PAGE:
Within the theme of being misunderstood comes Kirby Brown. In the song "Joni," Brown sings of a woman that claims she's an open book when in reality, she's aloof. Brown uses allusion and his hometown inspiration as the tools for his poetic narrative style.
I found Brown’s performance quite engaging and charming. He does not try to come across as something he is not. Instead, Brown shines with his acoustic guitar and modest vocals. His overall sound is a delicate balance between country and bluegrass.
Child Of Calamity: “Young! Young! Young!,” “No…My Generation,” “Coattails,” “Talk,” and “Throw You Away.”
I discovered Julie Rhodes thanks to my die-hard music friend Eric. We had listened to her album, Bound To Meet The Devil all the way to the venue. A powerhouse voice with the soul of Billie Holiday, the grit of Janis Joplin and the charm of Bonnie Raitt all rolled into one. Her live performance is as mesmerizing as her album.
Rhodes’s prowess will have you throwin’ your hand up and declarin’ ‘Hallelujah’ to her gospel cries! “Faith” offers a positive message about holding on through the dark days. Her soulful hums and crackling guitar riffs ignite her fiery passion.
Bound To Meet The Devil: “In Your Garden,” “Faith,” “Hey Stranger,” “Holes,” “See the Sun,” and “Skyscraper Blues.”
Town Meeting is an Americana folk band with music that serves as the soundtrack for the small-town underdog destined for something great. “But if we know who we are, who can tell us what we’re not” in “If This Were a Movie,” offers the inspirational message of being true to yourself. Their story-driven lyrics and gorgeous harmonies rank them in the same league with folk legends The Avett Brothers.
The song “Phoenix” shows off what this band is capable of with their sensitivity to lyrical content and musical arrangements. The lyric “California isn’t what I thought it’d be when I put myself inside a plane and left my family,” was made more heartbreaking with a bluesy harmonica and a simple guitar strum.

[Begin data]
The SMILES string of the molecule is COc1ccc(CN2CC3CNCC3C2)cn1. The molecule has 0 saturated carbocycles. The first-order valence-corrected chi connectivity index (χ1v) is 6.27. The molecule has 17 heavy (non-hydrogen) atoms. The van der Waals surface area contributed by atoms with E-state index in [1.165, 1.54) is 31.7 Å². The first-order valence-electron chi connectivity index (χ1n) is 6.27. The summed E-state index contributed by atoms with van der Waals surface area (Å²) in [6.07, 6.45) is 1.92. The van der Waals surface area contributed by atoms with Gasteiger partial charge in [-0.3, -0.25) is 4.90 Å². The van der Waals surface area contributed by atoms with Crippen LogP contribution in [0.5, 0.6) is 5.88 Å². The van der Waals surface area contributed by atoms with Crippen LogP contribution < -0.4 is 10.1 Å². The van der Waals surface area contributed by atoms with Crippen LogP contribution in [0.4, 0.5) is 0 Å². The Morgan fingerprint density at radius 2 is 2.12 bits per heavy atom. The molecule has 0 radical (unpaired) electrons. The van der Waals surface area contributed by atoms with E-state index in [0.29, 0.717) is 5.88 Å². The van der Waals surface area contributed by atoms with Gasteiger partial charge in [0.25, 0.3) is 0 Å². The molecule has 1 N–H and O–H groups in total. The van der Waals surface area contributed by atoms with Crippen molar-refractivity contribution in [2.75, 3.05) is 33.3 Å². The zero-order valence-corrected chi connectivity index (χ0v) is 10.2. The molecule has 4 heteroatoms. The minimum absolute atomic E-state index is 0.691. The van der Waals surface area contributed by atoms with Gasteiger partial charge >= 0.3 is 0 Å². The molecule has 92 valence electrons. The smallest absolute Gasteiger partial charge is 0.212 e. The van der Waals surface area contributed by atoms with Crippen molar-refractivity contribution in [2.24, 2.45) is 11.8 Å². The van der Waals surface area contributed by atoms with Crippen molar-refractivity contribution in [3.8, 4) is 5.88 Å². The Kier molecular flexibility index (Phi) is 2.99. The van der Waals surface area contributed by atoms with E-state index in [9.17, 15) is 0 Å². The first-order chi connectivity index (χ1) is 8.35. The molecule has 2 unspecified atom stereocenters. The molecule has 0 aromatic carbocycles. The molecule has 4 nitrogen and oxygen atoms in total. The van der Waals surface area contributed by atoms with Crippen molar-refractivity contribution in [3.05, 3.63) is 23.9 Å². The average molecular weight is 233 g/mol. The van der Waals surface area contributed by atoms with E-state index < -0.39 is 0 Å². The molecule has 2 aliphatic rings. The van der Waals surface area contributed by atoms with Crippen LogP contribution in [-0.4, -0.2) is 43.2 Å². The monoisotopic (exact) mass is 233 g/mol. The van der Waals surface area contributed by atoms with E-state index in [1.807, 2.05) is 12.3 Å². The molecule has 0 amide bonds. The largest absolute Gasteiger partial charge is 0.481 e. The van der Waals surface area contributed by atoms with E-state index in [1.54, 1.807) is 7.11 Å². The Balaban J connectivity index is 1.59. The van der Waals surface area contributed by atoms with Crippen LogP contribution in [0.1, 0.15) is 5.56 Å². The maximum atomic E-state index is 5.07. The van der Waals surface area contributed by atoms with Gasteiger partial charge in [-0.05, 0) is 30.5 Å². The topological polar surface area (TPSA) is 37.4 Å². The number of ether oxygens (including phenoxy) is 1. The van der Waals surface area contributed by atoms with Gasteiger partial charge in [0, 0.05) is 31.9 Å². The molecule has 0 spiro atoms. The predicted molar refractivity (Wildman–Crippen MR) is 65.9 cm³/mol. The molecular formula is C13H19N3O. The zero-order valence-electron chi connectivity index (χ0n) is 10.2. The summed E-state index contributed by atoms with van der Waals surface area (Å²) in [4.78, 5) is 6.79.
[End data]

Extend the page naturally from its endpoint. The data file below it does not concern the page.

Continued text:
If I Die: “Time,” “Verge,” “If This Were a Movie,” “Phoenix,” “Wash My Hands,” “Digging,” and “Orange and Reds.”
Matt York’s music teeters somewhere between indie rock and rockabilly. His sound is closer to The Hold Steady but I would compare his lyrical wit to The Mighty Mighty Bosstones.
York’s lyrics offer playful jabs at a simple man going through the motions of life. It often reflects sad scenarios but with an optimistic sounding guitar. However you want to interpret his music, it is pure rock N’ roll goodness and it got the audience up and dancing without a care.
Boston, Texas: “Big Fan of Why,” “Let’s Go to the Beach,” “Losing Streak,” “New to You,” and “Sick of it all.”
Old Jack brought the house down at The Bowery Electric! Dan Nicklin is the epitome of Boston rock swagger. Nicklin took stage sporting a brown fedora, sweet shades and a plaid scarf loosely tied around his neck. The moment he crooned his fireball whiskey-smooth vocals into the old soul aficionado “Drivin’ All Night,” I just knew this was special.
Nicklin belts out the woes of a ramblin’ man with infinite wisdom. Backed with bluesy backup vocals, vibrant percussion, and some stellar guitar solos, he had everyone up clapping and singing along. This much lightning in a bottle called for an encore. Dan Nicklin sent the fans off with enough musical passion that would make any Outlaw proud.
Gone Before You Know: “Chorus Line,” “Deny Me Not,” “Face Like Mine,” and “Hold Tight.”
What is Home to You: “Miles Away,” “Oh Daddy,” “What is Home to You,” “Easy to Love,” “Lonely Alone,” and “Whistle Blowin.”